A Slimmed-Down Biden Plan With Climate Focus Divides Progressives

Jan 20, 2022 by Bloomberg
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Progressives are divided over President Joe Biden’s willingness to break off $550 billion in climate spending from his moribund Build Back Better plan as separate legislation, despite the popularity of the provisions.

Progressives are divided over President Joe Biden’s willingness to break off $550 billion in climate spending from his moribund Build Back Better plan as separate legislation, despite the popularity of the provisions.

Biden cracked the door open to breaking up his signature spending bill as a means of overcoming objections to the broader measure from Democratic Senators Joe Manchin of West Virginia and Kyrsten Sinema of Arizona, pivotal votes in the evenly divided chamber.

“I think we can break the package up, get as much as we can now, and come back and fight for the rest later,” Biden told reporters at the White House on Wednesday. He singled out the bill’s energy and climate spending as an area that could be passed on its own.

The climate provisions of the bill would fund new and expanded tax credits for renewable power, nuclear plants, biofuels and clean-energy manufacturing. While there is support for those features, de-linking them from progressive must-haves like an expanded child tax credit could sap support in the narrowly divided Congress and set off more intra-party squabbling that turns off voters. 

“Climate justice and social justice are inseparable,” said Friends of the Earth, an environmental group that said it would not support a bill that splits climate from the rest of the progressive agenda. “President Biden’s agenda is alive because of the activists who fought for it over the past year. These same activists are ready to pass all of Build Back Better -- not just a piece of it.”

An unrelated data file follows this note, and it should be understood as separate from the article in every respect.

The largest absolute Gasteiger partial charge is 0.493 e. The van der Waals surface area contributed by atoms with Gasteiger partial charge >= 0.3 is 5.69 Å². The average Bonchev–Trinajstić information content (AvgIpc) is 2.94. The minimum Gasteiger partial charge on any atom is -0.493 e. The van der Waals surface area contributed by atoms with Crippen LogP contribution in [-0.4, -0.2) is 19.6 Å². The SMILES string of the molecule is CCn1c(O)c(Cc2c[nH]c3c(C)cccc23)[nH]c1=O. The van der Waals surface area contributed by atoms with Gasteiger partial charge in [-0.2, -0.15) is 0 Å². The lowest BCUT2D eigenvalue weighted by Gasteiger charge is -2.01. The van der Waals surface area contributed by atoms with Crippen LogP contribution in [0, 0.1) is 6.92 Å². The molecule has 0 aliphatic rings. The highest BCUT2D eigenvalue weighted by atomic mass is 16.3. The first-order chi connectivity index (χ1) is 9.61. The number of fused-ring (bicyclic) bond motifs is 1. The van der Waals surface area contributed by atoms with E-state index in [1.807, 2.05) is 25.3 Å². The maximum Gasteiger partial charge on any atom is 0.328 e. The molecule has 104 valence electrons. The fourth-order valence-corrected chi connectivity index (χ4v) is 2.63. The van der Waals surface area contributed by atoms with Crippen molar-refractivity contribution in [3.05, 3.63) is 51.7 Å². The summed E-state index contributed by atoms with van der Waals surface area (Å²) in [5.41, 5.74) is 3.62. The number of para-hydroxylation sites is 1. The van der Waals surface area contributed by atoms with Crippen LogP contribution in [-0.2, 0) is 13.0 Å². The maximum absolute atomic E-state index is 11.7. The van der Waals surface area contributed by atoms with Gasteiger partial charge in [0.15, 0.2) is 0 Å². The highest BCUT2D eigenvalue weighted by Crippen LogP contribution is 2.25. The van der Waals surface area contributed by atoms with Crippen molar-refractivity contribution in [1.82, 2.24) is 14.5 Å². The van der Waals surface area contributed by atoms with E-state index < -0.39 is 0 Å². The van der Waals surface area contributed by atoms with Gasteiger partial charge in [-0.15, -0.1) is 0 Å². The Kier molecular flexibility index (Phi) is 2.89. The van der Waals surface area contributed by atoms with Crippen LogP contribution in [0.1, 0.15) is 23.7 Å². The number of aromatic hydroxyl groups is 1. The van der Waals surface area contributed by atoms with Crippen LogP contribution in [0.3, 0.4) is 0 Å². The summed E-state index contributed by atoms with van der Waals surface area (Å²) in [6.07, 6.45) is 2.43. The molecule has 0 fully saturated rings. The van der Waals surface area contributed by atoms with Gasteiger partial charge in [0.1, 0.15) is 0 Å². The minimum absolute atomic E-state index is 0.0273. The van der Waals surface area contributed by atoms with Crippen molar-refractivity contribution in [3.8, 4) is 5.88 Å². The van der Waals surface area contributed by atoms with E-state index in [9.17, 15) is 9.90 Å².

The idea of breaking those elements off is also dividing Democrats.

“We are not interested in a slimmed down Build Back Better package,” Representative Jamaal Bowman, a New York Democrat who is a member of the House Progressive Caucus, told reporters Thursday. “We do not want to slim down Build Back Better in anyway.”

Senator Ed Markey, a Massachusetts Democrat and author of the progressive Green New Deal, told reporters Thursday he supported using the climate measures of the bill as “the foundation for an agreement with Senator Manchin.” 

“Then build in all those other provisions that Senator Manchin and Kyrsten Sinema say they can support,” Markey said. “From my perspective I’m willing to make sure we do pass something this year.”

Asked about the Biden’s remarks Thursday, Manchin, who previously said he thought agreement could be reached on the bill’s climate portion, told reporters “we just started with a clean slate, a clean sheet.” 

But separating climate from the bill’s social policies could prove “conceptually problematic,” ClearView Energy Partners said in a research note Wednesday that put the odds of passage at less than even, and noted that could diminish further if not passed by the president’s state of the union speech March 1. 

“You have a sort of ‘stronger together’ thesis in the Senate especially where you can combine interests and win support for legislation because the shared product aligns competing interests,” Kevin Book, the research firm’s managing director, said in an interview. “Once you start breaking these things apart you start to disrupt the mechanics of deal making. You undermine progressives’ hopes for a comprehensive agenda.”

But other analysts, such as Height Securities LLC, gave higher odds to passing pieces of the Build Back Better Act that likely include more than $300 billion in tax credits.

And Representative Jared Huffman, a California Democrat and progressive leader, seemed to crack the door open to the approach.

“The climate piece of Build Back Better was crafted in this iterative process that Mr. Manchin and his staff were part of all along,” Huffman said in an interview. “It’s safe to assume it’s not a show stopper. Let’s package it with as much of the rest of the bill as we can and then lets take the president up  on continuing to pursue the missing pieces in other ways.”

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By Ari Natter

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